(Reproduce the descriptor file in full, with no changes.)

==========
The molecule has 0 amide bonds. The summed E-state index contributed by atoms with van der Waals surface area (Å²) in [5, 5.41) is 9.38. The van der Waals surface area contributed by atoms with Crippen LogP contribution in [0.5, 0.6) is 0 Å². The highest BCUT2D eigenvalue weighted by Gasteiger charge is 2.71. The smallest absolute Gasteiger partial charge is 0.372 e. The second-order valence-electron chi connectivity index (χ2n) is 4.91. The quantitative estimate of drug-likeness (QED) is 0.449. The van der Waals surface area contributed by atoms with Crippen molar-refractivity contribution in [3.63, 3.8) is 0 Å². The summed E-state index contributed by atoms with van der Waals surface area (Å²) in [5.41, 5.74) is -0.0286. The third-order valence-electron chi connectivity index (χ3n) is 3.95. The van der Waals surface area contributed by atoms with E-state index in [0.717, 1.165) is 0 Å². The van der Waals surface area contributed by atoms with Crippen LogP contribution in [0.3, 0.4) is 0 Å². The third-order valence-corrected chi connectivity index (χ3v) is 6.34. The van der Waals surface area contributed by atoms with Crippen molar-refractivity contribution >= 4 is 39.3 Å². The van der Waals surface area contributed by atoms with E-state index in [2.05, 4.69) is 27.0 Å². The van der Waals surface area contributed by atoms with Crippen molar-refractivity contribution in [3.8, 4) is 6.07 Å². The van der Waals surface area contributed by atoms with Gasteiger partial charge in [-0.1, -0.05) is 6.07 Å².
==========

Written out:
The molecule has 0 amide bonds. The summed E-state index contributed by atoms with van der Waals surface area (Å²) in [5, 5.41) is 9.38. The van der Waals surface area contributed by atoms with Crippen LogP contribution in [0.5, 0.6) is 0 Å². The highest BCUT2D eigenvalue weighted by Gasteiger charge is 2.71. The smallest absolute Gasteiger partial charge is 0.372 e. The second-order valence-electron chi connectivity index (χ2n) is 4.91. The quantitative estimate of drug-likeness (QED) is 0.449. The van der Waals surface area contributed by atoms with Crippen molar-refractivity contribution in [3.63, 3.8) is 0 Å². The summed E-state index contributed by atoms with van der Waals surface area (Å²) in [5.41, 5.74) is -0.0286. The third-order valence-electron chi connectivity index (χ3n) is 3.95. The van der Waals surface area contributed by atoms with E-state index in [0.717, 1.165) is 0 Å². The van der Waals surface area contributed by atoms with Crippen LogP contribution in [0.3, 0.4) is 0 Å². The third-order valence-corrected chi connectivity index (χ3v) is 6.34. The van der Waals surface area contributed by atoms with Crippen molar-refractivity contribution >= 4 is 39.3 Å². The van der Waals surface area contributed by atoms with E-state index in [2.05, 4.69) is 27.0 Å². The van der Waals surface area contributed by atoms with Crippen molar-refractivity contribution in [3.8, 4) is 6.07 Å². The van der Waals surface area contributed by atoms with Gasteiger partial charge in [-0.1, -0.05) is 6.07 Å².